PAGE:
Leaving a Lasting Impression. The Impact of Incunabula on Late Medieval Spirituality, Religious Practice and Visual Culture in the Low Countries
This project investigates how the first generation of Dutch printed books (the incunabula, 1473-1501) affected late medieval spirituality, religious practice and visual culture in the Low Countries.
While print still tends to be seen as holding a singular relation to the Reformation (the ‘Protestant paradigm’), many books printed in Dutch before the Reformation offered readers spiritual inspiration and religious instruction in texts and woodcut illustrations.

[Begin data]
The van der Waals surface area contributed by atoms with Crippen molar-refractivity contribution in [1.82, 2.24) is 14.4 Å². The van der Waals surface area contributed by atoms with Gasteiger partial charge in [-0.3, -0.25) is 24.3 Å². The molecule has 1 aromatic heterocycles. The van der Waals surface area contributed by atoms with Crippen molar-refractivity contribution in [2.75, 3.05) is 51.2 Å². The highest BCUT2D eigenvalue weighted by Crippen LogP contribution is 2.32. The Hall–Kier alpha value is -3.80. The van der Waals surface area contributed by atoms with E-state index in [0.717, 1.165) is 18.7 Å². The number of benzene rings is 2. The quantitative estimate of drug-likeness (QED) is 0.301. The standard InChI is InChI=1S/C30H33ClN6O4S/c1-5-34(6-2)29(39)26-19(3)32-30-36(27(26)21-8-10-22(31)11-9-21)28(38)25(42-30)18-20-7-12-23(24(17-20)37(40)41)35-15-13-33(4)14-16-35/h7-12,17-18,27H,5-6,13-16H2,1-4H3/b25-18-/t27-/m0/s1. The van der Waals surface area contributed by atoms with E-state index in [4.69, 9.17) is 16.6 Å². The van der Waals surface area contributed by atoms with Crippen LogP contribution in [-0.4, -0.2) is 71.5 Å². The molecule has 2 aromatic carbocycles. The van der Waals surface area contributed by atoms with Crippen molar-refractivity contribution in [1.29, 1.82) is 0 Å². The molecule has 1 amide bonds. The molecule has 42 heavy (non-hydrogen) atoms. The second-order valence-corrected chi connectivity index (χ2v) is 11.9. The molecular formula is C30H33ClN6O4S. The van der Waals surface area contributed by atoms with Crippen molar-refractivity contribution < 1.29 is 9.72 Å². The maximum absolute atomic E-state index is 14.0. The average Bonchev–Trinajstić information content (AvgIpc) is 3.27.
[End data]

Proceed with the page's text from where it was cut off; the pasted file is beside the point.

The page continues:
To bring to light the cultural-historical dimensions of religious incunabula, the project focuses on the Low Countries’ most prolific and original printer of the period, Gerard Leeu (d. 1492). His books are considered as material traces of a complex interaction between printer, author, and readers. Analyzing both the content and design of incunabula, and studying individual copies to collect data about owners and individualization (notes and coloring), the project hopes to uncover the ways in which the earliest printed books shaped spirituality and practices religious reading. As the project is addresses an important lacuna in our understanding of the printing press’ influence on spirituality, religious practice and visual language before the Reformation. I will present the results in the first monograph on the period’s most prominent publisher and his (readers’) role in shaping the religious book in the transitional age from manuscript to print.